The court certified conflict to the extent that the case conflicts with other cases that hold that costs may be properly awarded under section 57.105(1).
AWARD OF ATTORNEY’S FEES RESEMBLES SANCTION FOR INDIRECT CRIMINAL CONTEMPT BECAUSE THE PURPOSE OF THE AWARD OF THE FEES IS TO PUNISH RATHER THAN TO COERCE COMPLIANCE--ERROR TO AWARD ATTORNEY’S FEES AS PUNISHMENT WITHOUT REQUIRING AN ORDER TO SHOW CAUSE, OPPORTUNITY TO RESPOND, FULL CONTEMPT HEARING AND JUDGMENT SUPPORTED BY RECITATION OF FACTS.
Powell v. Washington, 42 Fla. L. Weekly D2253 (Fla. 5th DCA October 20, 2017):
Geico disclosed Dr. Powell as an expert. He initially objected to the plaintiff’s subpoena duces tecum asserting that he is employed by the Department of Defense as the only neurosurgeon east of the Mississippi, and required to file a formal notice of leave of at least six weeks in advance. Despite the objection, the trial court compelled the doctor’s attendance.
The plaintiff later discovered that the Air Force had two neurosurgeons, and that the doctor had provided only some of the requested records at his deposition. Yet, he emailed the rest of the records directly to Geico’s attorneys. The trial court then ordered the doctor to attend a second deposition to provide the remaining records.
The plaintiff moved to strike the doctor for fraud on the court and asked the court sanction him and his counsel for continuously and knowingly perpetrating a fraud. The court declined to strike Powell twice, but did ultimately order him to pay the plaintiff fees based on statements that caused the plaintiff to double check on him and determine that he was not in fact being truthful.
The court observed that because the award of attorney’s fees most resembles a sanction for indirect criminal contempt (where the purpose of the fine is to punish the expert witness rather than to coerce his compliance) and the order contains no provision permitting him or her to avoid paying the fine. Because criminal contempt is a crime in the ordinary sense, imposition of criminal contempt sanctions requires that a contemnor be afforded the same constitutional due process protections afforded to criminal defendants.
In this case, the plaintiff moved for the trial court awarded sanctions as punishment without the proper prosecution which requires an order to show cause, an opportunity to respond, a full contempt hearing and a judgment supported by a recitation of the factual basis.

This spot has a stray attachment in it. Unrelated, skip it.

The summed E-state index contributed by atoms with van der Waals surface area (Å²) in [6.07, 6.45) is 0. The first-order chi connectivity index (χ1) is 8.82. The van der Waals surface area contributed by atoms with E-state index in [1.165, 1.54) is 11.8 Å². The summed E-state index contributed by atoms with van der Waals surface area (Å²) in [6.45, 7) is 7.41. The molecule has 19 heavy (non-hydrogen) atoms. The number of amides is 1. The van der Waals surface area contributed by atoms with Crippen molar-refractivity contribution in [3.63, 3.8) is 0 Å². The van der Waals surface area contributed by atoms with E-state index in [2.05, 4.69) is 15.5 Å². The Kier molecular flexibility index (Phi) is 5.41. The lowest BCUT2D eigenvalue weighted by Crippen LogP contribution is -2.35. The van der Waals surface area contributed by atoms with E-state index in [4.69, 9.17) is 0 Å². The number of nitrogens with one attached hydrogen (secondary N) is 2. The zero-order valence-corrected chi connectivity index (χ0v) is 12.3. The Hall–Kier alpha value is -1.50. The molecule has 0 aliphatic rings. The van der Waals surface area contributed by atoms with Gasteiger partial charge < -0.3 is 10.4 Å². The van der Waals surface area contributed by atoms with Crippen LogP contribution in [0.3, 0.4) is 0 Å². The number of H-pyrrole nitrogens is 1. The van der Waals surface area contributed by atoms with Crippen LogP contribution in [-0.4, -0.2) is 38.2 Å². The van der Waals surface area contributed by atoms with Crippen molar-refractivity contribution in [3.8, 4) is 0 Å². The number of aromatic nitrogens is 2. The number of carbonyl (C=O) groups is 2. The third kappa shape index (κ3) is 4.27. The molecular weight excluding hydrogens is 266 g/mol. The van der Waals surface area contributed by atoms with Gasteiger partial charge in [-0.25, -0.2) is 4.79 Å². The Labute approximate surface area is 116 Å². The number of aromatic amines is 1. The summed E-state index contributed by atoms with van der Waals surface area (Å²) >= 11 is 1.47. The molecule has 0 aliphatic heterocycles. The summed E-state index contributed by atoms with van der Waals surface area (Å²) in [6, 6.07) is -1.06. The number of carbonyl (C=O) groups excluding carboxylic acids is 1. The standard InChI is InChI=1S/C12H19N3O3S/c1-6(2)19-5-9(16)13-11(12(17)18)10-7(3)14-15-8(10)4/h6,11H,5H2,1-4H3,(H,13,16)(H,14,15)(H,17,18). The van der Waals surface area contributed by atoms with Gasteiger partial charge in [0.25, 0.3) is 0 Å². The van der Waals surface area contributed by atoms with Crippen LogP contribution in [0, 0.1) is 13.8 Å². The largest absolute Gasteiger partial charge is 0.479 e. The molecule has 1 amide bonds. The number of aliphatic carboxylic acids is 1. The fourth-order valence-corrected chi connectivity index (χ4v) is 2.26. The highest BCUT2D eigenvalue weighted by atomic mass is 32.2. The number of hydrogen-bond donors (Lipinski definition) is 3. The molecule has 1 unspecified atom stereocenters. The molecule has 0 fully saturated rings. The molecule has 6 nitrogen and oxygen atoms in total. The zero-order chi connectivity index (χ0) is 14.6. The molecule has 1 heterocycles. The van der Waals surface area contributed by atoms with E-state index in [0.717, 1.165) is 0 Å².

Because the court imposed attorney’s fees as a sanction against the doctor without the correct procedure without the requisite finding of contempt, the court reversed for further proceedings.
TRIAL COURT ERRED IN GRANTING NEW TRIAL BASED ON CONCLUSION THAT VERDICT WAS AGAINST THE MANIFEST WEIGHT OF THE EVIDENCE GIVEN CONFLICTING TESTIMONY FROM A NUMBER OF WITNESSES REGARDING LIABILITY AND INJURY CAUSATION--NOTHING IN THE RECORD INDICATED THAT THE JURY’S VERDICT WAS A RESULT OF ANYTHING OTHER THAN ITS CONSIDERATION OF DISPUTED EVIDENCE AND WHICH GREATLY UNDERMINED THE PLAINTIFF’S CASE.
Allstar Cleaning Service v. Grinwis, 42 Fla. L. Weekly D2254 (Fla. 5th DCA October 20, 2017):
This was a slip and fall failure to warn case. The trial court erroneously concluded that the verdict was against the greater weight of the evidence.
There was conflicting testimony regarding liability and injury causation from multiple witnesses in a case where plaintiff’s case was questionable.
The Fifth District held that a jury verdict is contrary to the manifest weight of the evidence only when the evidence is clear, obvious and indisputable (citing to Jones v. Stevenson, 598 So.2d 219, 220 (Fla. 5th DCA 1992)). A jury’s verdict is also not against the manifest weight of the evidence generally if the record shows conflicting testimony from two or more witnesses.
Where there is significant conflicting evidence the weight to be given that evidence is within the province of the jury. The order here could not be sustained based on the juror’s questions alone as suggested by the trial court, as there was nothing in the record to indicate that the jury’s verdict was a result of anything other than the consideration of disputed evidence and the trial court’s instruction on the law.
AUTHOR’S NOTE: When shepardizing the Jones case, it does reflect being good law. However, in Brown v. Estate of Stuckey, 749 So.2d 490, 497--contrary to the Fifth District opinion and reliance on Jones--the Florida Supreme Court explicitly wrote:
The trial judge’s discretion permits the grant of a new trial although it is not ‘clear, obvious and indisputable that the jury was wrong.’
Irrespective of how wrong the trial court may have been to grant a new trial in a slip and fall case where plaintiff’s evidence was so far outweighed by defendant’s evidence, the court did seem--with all due respect--to rely on/cite to a standard which was overruled by the Florida Supreme Court.